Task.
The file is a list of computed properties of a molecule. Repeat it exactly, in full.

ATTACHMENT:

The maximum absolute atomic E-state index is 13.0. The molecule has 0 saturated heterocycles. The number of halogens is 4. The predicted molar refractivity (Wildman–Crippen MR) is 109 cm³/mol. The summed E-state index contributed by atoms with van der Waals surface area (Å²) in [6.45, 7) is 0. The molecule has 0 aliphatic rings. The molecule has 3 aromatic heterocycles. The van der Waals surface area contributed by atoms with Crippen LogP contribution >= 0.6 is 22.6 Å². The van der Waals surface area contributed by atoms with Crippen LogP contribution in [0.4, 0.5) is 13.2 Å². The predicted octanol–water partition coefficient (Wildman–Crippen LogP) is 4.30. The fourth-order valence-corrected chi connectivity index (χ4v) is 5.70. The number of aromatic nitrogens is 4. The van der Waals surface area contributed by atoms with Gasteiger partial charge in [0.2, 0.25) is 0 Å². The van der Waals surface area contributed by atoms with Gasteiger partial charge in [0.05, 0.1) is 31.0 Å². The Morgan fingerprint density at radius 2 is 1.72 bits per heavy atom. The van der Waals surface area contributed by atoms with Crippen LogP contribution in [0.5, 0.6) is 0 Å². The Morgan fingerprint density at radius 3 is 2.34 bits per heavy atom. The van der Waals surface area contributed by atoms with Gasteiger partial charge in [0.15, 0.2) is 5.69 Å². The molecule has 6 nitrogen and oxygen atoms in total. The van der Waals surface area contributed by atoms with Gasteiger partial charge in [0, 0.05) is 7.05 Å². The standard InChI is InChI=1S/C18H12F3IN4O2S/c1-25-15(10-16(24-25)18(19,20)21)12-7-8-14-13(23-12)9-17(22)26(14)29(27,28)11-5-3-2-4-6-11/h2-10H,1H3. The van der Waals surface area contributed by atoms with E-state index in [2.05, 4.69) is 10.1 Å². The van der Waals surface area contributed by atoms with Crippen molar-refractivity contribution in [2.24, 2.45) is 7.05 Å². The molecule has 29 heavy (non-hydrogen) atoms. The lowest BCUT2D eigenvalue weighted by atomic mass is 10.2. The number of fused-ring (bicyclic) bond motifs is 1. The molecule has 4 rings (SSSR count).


The maximum absolute atomic E-state index is 13.0. The molecule has 0 saturated heterocycles. The number of halogens is 4. The predicted molar refractivity (Wildman–Crippen MR) is 109 cm³/mol. The summed E-state index contributed by atoms with van der Waals surface area (Å²) in [6.45, 7) is 0. The molecule has 0 aliphatic rings. The molecule has 3 aromatic heterocycles. The van der Waals surface area contributed by atoms with Crippen LogP contribution >= 0.6 is 22.6 Å². The van der Waals surface area contributed by atoms with Crippen LogP contribution in [0.4, 0.5) is 13.2 Å². The predicted octanol–water partition coefficient (Wildman–Crippen LogP) is 4.30. The fourth-order valence-corrected chi connectivity index (χ4v) is 5.70. The number of aromatic nitrogens is 4. The van der Waals surface area contributed by atoms with Gasteiger partial charge in [0.2, 0.25) is 0 Å². The van der Waals surface area contributed by atoms with Gasteiger partial charge in [0.05, 0.1) is 31.0 Å². The Morgan fingerprint density at radius 2 is 1.72 bits per heavy atom. The van der Waals surface area contributed by atoms with Crippen LogP contribution in [0.5, 0.6) is 0 Å². The Morgan fingerprint density at radius 3 is 2.34 bits per heavy atom. The van der Waals surface area contributed by atoms with Gasteiger partial charge in [0.15, 0.2) is 5.69 Å². The molecule has 6 nitrogen and oxygen atoms in total. The van der Waals surface area contributed by atoms with Gasteiger partial charge in [0, 0.05) is 7.05 Å². The standard InChI is InChI=1S/C18H12F3IN4O2S/c1-25-15(10-16(24-25)18(19,20)21)12-7-8-14-13(23-12)9-17(22)26(14)29(27,28)11-5-3-2-4-6-11/h2-10H,1H3. The van der Waals surface area contributed by atoms with E-state index in [2.05, 4.69) is 10.1 Å². The van der Waals surface area contributed by atoms with Crippen molar-refractivity contribution in [2.24, 2.45) is 7.05 Å². The molecule has 29 heavy (non-hydrogen) atoms. The lowest BCUT2D eigenvalue weighted by atomic mass is 10.2. The number of fused-ring (bicyclic) bond motifs is 1. The molecule has 4 rings (SSSR count).